Structured patient data like Electronic Health Records (EHRs) are a valuable source for clinical research. However, the sensitive nature of such information requires some anonymisation procedure to be applied before releasing the data to third parties. Several studies have shown that the removal of identifying attributes, like the Social Security Number, is not enough to obtain an anonymous data file, since unique combinations of other attributes as for example, rare diagnoses and personalised treatments, may lead to patient’s identity disclosure. To tackle this problem, Statistical Disclosure Control (SDC) methods have been proposed to mask sensitive attributes while preserving, up to a certain degree, the utility of anonymised data. Most of these methods focus on continuous-scale numerical data. Considering that part of the clinical data found in EHRs is expressed with non-numerical attributes as for example, diagnoses, symptoms, procedures, etc., their application to EHRs produces far from optimal results. In this paper, we propose a general framework to enable the accurate application of SDC methods to non-numerical clinical data, with a focus on the preservation of semantics. To do so, we exploit structured medical knowledge bases like SNOMED CT to propose semantically-grounded operators to compare, aggregate and sort non-numerical terms. Our framework has been applied to several well-known SDC methods and evaluated using a real clinical dataset with non-numerical attributes. Results show that the exploitation of medical semantics produces anonymised datasets that better preserve the utility of EHRs.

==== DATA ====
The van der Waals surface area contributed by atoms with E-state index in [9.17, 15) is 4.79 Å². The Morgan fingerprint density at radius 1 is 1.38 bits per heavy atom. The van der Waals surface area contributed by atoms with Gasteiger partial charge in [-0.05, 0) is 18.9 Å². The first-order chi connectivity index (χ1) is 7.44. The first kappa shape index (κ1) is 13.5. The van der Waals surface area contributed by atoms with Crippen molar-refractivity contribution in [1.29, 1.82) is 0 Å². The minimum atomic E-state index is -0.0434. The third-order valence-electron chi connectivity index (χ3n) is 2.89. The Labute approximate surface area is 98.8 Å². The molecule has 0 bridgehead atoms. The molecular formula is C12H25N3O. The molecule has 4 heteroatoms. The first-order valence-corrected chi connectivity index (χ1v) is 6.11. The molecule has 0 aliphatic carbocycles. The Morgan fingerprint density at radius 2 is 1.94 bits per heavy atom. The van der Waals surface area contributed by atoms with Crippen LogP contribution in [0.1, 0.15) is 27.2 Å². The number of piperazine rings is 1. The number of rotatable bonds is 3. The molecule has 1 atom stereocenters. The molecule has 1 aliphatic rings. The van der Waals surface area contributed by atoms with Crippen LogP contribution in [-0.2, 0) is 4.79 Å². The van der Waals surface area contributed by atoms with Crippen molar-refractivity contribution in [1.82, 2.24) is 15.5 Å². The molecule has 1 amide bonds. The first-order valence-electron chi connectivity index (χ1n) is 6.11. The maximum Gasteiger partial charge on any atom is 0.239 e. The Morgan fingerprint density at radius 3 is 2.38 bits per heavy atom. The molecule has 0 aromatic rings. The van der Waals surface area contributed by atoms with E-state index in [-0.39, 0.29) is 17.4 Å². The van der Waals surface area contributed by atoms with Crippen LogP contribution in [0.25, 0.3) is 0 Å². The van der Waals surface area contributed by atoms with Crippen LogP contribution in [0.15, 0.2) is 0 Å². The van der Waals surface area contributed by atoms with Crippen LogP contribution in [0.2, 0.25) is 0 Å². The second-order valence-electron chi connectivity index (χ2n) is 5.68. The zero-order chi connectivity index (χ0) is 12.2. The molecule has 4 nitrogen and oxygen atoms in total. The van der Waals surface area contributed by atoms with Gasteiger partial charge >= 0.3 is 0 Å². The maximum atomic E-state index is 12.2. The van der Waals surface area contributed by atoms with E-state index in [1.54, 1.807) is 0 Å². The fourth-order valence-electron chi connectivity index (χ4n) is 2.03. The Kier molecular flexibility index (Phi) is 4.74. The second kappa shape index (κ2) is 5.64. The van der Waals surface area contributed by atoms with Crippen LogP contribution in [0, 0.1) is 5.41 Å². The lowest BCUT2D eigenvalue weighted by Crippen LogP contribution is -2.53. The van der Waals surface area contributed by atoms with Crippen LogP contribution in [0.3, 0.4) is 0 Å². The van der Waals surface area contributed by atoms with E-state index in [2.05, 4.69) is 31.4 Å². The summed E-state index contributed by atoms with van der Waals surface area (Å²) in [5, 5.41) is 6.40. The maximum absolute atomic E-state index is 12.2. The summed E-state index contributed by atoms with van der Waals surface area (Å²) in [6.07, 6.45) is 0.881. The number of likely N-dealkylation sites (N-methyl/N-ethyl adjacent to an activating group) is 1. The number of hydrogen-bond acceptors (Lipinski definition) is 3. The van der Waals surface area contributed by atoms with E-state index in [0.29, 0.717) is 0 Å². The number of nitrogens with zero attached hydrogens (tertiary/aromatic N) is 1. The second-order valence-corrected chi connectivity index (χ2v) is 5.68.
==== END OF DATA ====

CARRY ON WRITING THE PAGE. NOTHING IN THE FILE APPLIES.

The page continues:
Martínez, Sergio; Sánchez, David; Valls, Aida, Journal of biomedical informatics, Online first, DOI: 10.1016/j.jbi.2012.11.005